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Live cells can be clearly observed under a phase-contrast or interference phase-contrast microscope. The possibility that some cell components may be lost or distorted during sample preparation has not ceased to worry microscopy specialists. The only solution to this problem is to examine the cells while they are still alive, without any fixation or freezing. Microscopes with special optical systems are useful for this purpose.
When light passes through a living cell, the phase of the light wave varies in relation to the refractive index of the cell: the light that passes through a relatively thick or dense area of the cell, such as the nucleus , is delayed and its phase is displaced correspondingly to that of light that has passed through an adjacent, finer cytoplasm region. The phase-contrast microscope and the interference phase-contrast microscope take advantage of the interference effects that occur when these two groups of waves are combined, thus creating an image of the cell structure. Both types of optical microscopes are commonly used to visualize living cells.
- 1930 Labedeff : Designs first interference contrast microscope.
- 1932 Frits Zernike : Invents phase-contrast microscope.
- 1952 Nomarski : Invents and patents the Interferencel contrast system that bears his name.
- 1953 Nobel Prize in Physics awarded to Zernike.
Phase-contrast microscopy and the interference microscope give us the possibility to observe living cells without any preparation, since when performing other procedures there is the possibility that some of its components may be lost or distorted by methods such as fixation, coloring, freezing, and others. So, these optical instruments help to solve the problem.
Principle of contrast microscopy
Living cells are transparent to visible light, so light rays pass through without loss of intensity.
The light is transmitted through living cells. However, it finds in its path regions of different refractive indexes, and different thicknesses and/or densities, which is able to alter their speed and direction. Figure 1 shows the schematic representation in which two adjacent regions of the same cell, A and B, of a different thickness, t1 and t2 and with different refractive indexes, n1 and n2, are crossed by a luminous ray. Variations in thickness and refractive indexes are capable of producing a difference in the optical course of light transmitted by the two regions. In this specific case, it takes longer to pass light through fraction B, whose refractive index is higher (n2) and therefore the lightning wave is delayed in speed respect to which it is able to traverse the portion A, whose refractive index is lower. If the difference in refractive indexes is small, the magnitude of the induced phase change is also very small and measured in terms of wavelengths (l). Thus, in the representation of Figure 1, the ray passing through part B is delayed 1/4 wavelength (l/4) and emerges out of phase, with respect to the transmission shown in part A.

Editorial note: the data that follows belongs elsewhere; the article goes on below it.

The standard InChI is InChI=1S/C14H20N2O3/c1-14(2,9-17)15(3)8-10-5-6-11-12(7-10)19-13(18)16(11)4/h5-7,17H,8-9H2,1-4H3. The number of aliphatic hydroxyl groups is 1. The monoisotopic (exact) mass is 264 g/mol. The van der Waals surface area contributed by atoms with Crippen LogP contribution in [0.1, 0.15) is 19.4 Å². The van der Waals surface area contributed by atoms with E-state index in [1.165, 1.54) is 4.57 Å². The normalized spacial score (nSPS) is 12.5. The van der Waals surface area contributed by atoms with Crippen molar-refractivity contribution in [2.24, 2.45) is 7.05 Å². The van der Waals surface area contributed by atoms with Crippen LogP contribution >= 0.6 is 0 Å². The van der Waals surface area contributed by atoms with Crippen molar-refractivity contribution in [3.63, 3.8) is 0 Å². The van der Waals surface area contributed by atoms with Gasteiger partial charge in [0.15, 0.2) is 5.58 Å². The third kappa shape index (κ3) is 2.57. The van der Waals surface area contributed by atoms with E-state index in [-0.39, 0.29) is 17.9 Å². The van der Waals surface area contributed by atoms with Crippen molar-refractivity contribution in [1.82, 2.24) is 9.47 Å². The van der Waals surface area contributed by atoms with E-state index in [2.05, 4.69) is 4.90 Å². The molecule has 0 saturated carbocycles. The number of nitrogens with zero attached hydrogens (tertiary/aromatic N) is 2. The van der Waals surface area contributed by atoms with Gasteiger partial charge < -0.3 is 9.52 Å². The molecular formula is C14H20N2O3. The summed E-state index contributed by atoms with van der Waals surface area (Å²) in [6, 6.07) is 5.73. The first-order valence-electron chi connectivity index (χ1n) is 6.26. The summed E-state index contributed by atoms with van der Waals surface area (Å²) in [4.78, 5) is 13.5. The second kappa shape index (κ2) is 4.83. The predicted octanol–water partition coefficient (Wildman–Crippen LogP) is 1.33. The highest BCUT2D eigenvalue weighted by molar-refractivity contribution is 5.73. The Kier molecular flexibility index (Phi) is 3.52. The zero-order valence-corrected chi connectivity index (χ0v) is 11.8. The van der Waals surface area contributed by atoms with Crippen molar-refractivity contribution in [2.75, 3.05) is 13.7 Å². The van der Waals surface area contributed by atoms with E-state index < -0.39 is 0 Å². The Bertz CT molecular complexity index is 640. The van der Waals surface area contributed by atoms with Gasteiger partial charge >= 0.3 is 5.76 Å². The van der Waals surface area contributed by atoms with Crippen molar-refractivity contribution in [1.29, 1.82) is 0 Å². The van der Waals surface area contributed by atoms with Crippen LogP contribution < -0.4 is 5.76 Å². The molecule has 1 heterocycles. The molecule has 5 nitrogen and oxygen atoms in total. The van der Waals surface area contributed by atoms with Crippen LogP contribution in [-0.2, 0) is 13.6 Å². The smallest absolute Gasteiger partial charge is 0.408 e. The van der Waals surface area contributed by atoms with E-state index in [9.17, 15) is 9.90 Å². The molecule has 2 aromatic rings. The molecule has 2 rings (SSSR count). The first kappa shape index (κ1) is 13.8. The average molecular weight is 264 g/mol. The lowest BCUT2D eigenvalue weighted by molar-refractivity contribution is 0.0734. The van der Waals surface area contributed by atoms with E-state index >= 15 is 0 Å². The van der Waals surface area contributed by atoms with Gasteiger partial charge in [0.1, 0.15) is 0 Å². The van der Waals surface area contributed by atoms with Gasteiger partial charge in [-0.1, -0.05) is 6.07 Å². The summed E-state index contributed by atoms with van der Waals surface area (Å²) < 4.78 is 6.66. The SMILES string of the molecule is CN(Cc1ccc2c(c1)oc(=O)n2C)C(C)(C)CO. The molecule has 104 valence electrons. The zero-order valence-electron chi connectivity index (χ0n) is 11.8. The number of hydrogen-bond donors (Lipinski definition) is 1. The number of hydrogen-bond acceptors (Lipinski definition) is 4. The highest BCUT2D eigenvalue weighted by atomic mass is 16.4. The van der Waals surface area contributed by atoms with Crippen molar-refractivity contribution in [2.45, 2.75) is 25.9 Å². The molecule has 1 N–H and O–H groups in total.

Optical instrument design
The optical system of the phase-contrast microscope differs from the ordinary (light) microscope only in the addition of an annular diaphragm placed under the stage to illuminate the object with a narrow light cone and a diffraction plate mounted on the lens. A diagram shown in Figure 2, shows the design of a phase-contrast microscope and the course that the rays follow through a cell structure.
The relative phase of deflected light, will leave 1/4 wavelength delayed. If it is captured and changed with the introduction of a phase retardant material, in that part of the diffraction plate that is covered by either of the two rays, increasing even more, another 1/4 wavelength and managing to delay in a luminous ray in total 1/2 wavelength, thus making this ray completely out of phase with respect to the non-deflected light.
When the difference occurs is because the refractive indexes are different and the phase-contrast microscope transforms these variations into brightness or intensity. Cellular structures have many irregularities and are optically non-homogeneous objects; thus, the light that «collides» with the object is deflected.
Bright or negative phase-contrast: it occurs when we delay the undeflected light and make it 1/4 of wavelength minor, which causes it to come out at the same time with the deflected light, which has a delay of 1/4 wavelength, thus achieving that they come out at the same time and recombine to shine, creating a constructive interference; increasing the object in this way while its contour remains with less intensity.
Dark or positive phase-contrast – When light rays, deflected rays, and non-deflected rays tend to cancel creating destructive interference and make the object appear much darker than the surroundings.